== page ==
Eleven years after a miracle

It’s been eleven years since one of my twin sons almost died in an accident at the beach. Eleven years since a stranger intervened and turned our lives from grief to joy. Eleven years of being able to move forward with our family intact and love both of these beautiful children every single day.

 

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July 2007

Eleven years is a long time to live with a miracle. It’s easy in the day-to-day to forget what a gift each moment really is. It’s easy to let the intensity of the near-loss and the unexpected recovery to fade as the press and stress of daily life takes over. But on the anniversary of almost losing him, I stop to remember how close we came to disaster, and I recommit myself to nurturing gratitude for and mindfulness of the profound gift of life.

It’s hard sometimes for me to talk about this experience publicly, because I know so many people who have suffered the loss of a child (including in sand hole collapses), and I don’t want my own celebration after a near-loss to be somehow insensitive to parents who grieve. And yet it is precisely this – the fact that any one of us could lose any beloved and precious person at any time – that compels me to write. To live in the awareness of the fragility of life is to discover that every breath is a miracle, every moment we have with anyone we love is a miracle. I got a real honest-to-goodness miracle on the beach that day, thanks to a woman who was radically open to the stirrings of the Spirit. But each of us is surrounded by miracles every day, and the world is so much better when we treat each other with the awe and wonder and gratitude befitting this reality.

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November 2017

A lot has changed in my life since the last time I wrote about our miracle on the beach. A lot has changed even since this picture above, of our family last fall. In January, I was unexpectedly diagnosed with leiomyosarcoma, a rare, aggressive soft tissue cancer, and by the time it was discovered, it was already Stage IV. I was feeling well when I was diagnosed, and I’m feeling well still, but it’s been a hard few months of treatments and major life decisions and trying to survive.

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June 2018

Our family looks like this now. I no longer have the hair that Rob and I have always shared. There have been a lot of other losses along the way, but what happened on the beach in Santa Rosa in 2007 reminds me daily not only that life can change in an instant but also that impossibly good things can happen even after things have gone horrifyingly wrong. So I face every day with a lot of hope. And joy. And the love of the three men in this picture as well as a wide web of family and friends who are holding me up.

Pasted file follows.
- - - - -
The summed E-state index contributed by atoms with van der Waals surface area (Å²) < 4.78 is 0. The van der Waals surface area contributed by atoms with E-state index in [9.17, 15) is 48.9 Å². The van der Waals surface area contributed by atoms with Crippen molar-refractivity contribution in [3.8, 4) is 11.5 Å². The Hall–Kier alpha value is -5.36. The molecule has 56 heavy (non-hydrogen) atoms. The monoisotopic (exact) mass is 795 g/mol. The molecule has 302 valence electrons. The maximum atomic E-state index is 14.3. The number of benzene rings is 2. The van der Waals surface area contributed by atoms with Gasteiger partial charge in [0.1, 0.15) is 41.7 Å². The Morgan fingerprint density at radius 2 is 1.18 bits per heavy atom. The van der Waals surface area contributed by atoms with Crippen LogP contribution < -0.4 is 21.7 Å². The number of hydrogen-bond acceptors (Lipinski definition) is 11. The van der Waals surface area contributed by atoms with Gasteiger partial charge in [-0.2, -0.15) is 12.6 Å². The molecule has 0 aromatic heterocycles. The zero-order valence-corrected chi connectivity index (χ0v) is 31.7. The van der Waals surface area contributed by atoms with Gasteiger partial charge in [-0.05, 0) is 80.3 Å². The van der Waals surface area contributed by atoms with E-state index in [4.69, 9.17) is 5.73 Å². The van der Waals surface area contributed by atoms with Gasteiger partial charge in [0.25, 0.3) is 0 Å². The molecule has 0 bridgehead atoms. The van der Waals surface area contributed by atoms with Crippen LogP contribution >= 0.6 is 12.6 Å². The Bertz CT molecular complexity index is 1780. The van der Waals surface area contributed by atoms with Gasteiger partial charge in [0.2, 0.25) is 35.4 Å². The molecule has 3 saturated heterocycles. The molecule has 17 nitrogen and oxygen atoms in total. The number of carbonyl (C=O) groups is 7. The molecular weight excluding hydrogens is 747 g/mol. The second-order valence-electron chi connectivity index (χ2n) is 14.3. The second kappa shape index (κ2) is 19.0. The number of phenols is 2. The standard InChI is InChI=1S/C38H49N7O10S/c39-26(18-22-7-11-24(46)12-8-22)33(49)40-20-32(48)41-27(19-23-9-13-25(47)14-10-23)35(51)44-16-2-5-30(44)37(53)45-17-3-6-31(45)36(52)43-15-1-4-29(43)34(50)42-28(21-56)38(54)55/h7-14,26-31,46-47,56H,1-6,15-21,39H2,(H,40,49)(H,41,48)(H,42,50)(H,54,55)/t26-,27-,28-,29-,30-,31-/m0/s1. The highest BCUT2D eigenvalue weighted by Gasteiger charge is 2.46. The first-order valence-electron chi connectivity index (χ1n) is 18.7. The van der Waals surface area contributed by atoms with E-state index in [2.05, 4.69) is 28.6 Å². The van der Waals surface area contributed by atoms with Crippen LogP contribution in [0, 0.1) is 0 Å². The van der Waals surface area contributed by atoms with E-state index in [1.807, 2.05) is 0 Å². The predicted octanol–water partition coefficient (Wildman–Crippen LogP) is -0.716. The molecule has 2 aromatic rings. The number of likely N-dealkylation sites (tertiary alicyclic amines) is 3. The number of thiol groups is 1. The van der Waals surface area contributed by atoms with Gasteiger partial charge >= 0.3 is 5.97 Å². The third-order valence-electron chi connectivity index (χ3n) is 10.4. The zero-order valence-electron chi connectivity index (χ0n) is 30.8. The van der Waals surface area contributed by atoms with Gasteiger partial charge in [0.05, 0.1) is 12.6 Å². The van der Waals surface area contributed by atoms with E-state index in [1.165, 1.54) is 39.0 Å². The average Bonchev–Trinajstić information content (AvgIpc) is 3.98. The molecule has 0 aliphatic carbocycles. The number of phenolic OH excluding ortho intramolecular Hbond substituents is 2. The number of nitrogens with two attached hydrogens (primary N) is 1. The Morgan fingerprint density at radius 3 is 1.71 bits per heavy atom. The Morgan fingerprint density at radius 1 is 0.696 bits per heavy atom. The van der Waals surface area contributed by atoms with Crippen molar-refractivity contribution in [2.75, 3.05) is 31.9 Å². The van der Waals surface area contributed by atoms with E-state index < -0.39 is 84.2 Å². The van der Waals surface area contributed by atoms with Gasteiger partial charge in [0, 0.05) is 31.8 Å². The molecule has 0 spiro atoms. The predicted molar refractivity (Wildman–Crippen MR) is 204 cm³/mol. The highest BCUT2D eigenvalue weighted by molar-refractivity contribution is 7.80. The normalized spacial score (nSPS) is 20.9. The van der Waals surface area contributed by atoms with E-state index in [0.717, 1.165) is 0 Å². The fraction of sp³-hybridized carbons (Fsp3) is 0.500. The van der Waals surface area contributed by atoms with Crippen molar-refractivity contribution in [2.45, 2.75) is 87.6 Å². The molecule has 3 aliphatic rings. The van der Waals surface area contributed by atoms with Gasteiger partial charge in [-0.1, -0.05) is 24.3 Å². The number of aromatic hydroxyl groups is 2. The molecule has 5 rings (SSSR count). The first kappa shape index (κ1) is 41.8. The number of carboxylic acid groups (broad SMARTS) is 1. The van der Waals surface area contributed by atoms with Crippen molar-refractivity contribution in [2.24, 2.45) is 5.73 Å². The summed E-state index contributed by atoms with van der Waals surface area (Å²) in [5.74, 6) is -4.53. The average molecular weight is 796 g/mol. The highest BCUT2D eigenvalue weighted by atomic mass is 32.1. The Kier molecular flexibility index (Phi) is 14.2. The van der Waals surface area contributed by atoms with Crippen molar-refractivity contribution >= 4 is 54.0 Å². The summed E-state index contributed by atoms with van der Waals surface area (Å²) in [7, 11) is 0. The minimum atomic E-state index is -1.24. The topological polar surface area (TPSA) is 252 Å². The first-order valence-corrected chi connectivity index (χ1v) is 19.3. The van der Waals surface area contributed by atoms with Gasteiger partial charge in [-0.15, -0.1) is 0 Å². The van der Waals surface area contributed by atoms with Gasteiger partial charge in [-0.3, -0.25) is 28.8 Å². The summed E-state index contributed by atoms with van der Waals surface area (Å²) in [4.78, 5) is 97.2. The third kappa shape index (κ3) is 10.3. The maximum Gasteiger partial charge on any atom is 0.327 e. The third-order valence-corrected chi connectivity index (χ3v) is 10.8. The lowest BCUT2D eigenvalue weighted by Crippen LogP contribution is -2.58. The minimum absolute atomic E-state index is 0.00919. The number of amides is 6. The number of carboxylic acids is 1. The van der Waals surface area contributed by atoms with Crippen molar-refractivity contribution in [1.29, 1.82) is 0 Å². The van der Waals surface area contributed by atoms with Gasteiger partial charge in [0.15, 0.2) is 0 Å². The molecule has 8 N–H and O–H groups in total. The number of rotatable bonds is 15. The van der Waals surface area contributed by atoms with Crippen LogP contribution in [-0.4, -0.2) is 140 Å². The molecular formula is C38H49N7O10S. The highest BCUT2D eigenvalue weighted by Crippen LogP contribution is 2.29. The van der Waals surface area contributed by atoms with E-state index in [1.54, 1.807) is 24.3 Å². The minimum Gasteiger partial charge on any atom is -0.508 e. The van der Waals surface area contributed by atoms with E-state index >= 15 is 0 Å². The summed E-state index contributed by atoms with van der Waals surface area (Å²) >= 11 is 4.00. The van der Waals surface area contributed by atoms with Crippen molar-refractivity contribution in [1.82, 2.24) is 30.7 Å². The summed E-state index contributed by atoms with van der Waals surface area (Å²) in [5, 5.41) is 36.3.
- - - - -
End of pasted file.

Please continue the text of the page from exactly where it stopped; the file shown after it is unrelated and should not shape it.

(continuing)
Even though I rarely write in this space anymore, I had to come by and invite my readers again to celebrate with me that we got our son back. Thank you for sharing in our joy and gratitude. [I’ll be back tomorrow with a more practical reminder about sand hole safety!]

July 2007

July 2007

May 2018

May 2018

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making a plan :: knitting for kids

have yarn, will knit

have yarn, will knit

I just checked to see how long it’s been since I finished a sweater for either of my sons. And wow, it’s been awhile. That’s about to change, as I’m gearing up to accomplish something I’ve not yet managed – knitting a sweater for each of them in the same season. The problem with knitting for kids is that if you aren’t quick enough with the knitting, the sweater you planned no longer fits them when you’re done! I’m hoping that this time, I will be motivated enough to Get. It. Done.

TWICE.

I stashed yarn for a sweater for Tiny Dancer when Plymouth Tweed was on a closeout a couple of years ago, and I pulled it out today. I asked him what he thought of the color, and this is what he did:

yarn sniffer

yarn sniffer

Oh, the sweetness. He learned that from me, years ago. I always sniff yarn. I LOVE the smell of yarn (especially if it’s got that little hint of vinegar in it). And Tiny Dancer has been following suit since he was in preschool.
I dug this old picture out to show him as proof:
YIP.4.10 - fabric sniffer
There he is at four years old, applying the yarn-sniffing principle to fabric – he interrupted me while I was sewing, to ask if he could smell the fabric. I was happy to oblige, and it still makes me smile whenever I see him stop to smell the textiles.

He held the yarn I’ve picked for his sweater and he sighed a great sigh and said with satisfaction, “Yarn smells so good.” And then my heart burst a little bit.

Surely with that kind of enthusiasm from the recipient, I can manage to stay on task and get this sweater knit in a timely manner, right?

I’ve got a little colorwork in mind to keep things interesting:

Plymouth Tweed

Plymouth Tweed

I still need to procure the third color I want to go with these two, which is a little bit of a challenge since it’s discontinued. But I’m optimistic (and can be resourceful if I can’t get exactly what I have in mind). I’ll be swatching soon, and I’m excited to get going!

this boy deserves a sweater

this boy deserves a sweater